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The betting story of Blackpool 2005

March 30th, 2007

chart tory contest 2005.jpg

    How the betting records show that Hitchens was wrong

What happened at the Tory conference at Blackpool in October 2005 has become one of those pivotal moments in UK politics and, as we saw, in the programme on Cameron on Channel 4 by Peter Hitchens, a number of myths have developed which don’t fit with the facts.

For the above chart shows the implied probabilities based on bets betting odds of the four leading candidates from the start of the party conference on October 3rd 2005 and for the following two weeks. The chronology is critical.

June – September 2005:
David Davis hardens his position as firm favourite but for almost all of the period David Cameron is the second favourite. The big question is how the contest will take place – will it be MPs or the membership which have the final decision? Michael Howard pressed for the power to be returned to the parliamentary party which arguably would have benefited Davis most. Howard lost and the system stayed the same.

Monday October 3rd: An ICM online focus group in the Guardian shows the promise of Cameron and this is reinforced on Newsnight with the famous Frank Luntz televised focus group. Davis remains a firm odds-on favourite. Cameron’s price tightens a bit but he is still miles behind Davis.

Tuesday October 4th: The day of the famous Cameron speech which sees the markets move to the young old Etonian but Davis remains an odds-on favourite.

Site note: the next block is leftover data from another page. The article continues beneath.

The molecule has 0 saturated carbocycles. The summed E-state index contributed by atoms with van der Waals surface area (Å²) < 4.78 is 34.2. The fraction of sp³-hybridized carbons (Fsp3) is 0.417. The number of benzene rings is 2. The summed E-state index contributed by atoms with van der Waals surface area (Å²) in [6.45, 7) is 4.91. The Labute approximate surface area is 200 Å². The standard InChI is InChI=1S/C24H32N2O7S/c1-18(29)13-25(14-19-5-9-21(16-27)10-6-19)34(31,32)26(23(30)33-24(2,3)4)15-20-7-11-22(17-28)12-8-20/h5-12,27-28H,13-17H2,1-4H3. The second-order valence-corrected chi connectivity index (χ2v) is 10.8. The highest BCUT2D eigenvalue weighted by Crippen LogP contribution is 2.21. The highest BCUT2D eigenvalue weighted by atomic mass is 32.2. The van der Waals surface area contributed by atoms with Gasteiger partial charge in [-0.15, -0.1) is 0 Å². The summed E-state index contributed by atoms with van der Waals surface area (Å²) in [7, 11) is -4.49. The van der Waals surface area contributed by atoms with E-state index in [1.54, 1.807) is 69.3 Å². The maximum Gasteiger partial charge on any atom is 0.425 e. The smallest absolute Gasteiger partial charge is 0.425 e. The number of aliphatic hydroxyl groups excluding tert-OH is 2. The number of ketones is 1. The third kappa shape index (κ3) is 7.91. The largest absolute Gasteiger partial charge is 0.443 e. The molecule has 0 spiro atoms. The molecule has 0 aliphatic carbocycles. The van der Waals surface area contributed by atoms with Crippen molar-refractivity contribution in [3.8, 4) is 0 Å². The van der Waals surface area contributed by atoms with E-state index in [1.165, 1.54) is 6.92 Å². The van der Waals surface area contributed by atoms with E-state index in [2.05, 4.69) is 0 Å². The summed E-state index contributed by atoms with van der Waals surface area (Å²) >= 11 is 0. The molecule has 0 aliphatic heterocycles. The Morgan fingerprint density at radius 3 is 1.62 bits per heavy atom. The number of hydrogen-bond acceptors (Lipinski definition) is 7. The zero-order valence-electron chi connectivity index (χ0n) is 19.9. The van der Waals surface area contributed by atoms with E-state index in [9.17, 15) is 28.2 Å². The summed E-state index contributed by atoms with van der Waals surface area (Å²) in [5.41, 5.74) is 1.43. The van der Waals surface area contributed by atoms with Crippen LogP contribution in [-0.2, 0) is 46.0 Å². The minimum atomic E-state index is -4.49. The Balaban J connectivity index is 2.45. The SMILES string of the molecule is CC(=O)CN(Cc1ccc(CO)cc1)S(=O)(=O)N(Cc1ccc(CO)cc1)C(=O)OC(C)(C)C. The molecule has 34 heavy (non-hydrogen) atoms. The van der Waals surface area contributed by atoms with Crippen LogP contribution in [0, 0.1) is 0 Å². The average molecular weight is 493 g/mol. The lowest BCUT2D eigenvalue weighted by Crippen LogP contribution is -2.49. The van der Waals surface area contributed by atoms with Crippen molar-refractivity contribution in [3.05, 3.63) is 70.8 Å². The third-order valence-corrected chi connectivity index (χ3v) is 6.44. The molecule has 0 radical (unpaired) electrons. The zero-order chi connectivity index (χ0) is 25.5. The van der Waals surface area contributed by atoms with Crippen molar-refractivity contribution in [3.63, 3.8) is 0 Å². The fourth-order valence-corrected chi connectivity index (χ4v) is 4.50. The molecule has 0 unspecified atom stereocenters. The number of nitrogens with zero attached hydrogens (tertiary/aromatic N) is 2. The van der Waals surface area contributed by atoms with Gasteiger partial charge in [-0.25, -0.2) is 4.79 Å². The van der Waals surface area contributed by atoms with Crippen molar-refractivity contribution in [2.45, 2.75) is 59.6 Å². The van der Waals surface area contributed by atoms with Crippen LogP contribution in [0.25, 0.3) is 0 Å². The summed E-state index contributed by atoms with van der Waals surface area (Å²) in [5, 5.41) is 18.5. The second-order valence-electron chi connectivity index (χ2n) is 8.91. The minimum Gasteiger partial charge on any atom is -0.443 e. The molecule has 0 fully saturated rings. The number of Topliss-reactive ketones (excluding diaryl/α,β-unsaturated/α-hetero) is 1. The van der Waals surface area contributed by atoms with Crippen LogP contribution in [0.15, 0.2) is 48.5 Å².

Wednesday October 5th: The David Davis speech which bombs. When he started speaking he was still odds on – by the end you could have got better than evens. This was not the media reaction but that of punters risking their money.

Thursday October 6th: Davis greeted by poor press coverage of his speech and comparisons with Cameron – but he finishes the day still in the favourite slot but only by a small margin.

Friday October 7th:
The big news is a YouGov poll of Tory members which shows an overwhelming switch to Cameron who is now attracting getting on for two thirds of the potential vote in a membership ballot. Cameron becomes favourite but he could still be had at better than evens. The critical question is whether he would make the final two in the MPs ballot to decide which contenders be put to the mass vote.

So it wasn’t a media conspiracy or Frank Luntz which drove the markets but the Davis speech and the YouGov poll. The betting prices are important because they show graphically the collective perceptions of people prepared to back up their judgements with hard cash.

  • TV interview. A recording of the TV interview with Iain Dale on my book, The Political Punter, can be viewed by clicking this link.

  • Mike Smithson






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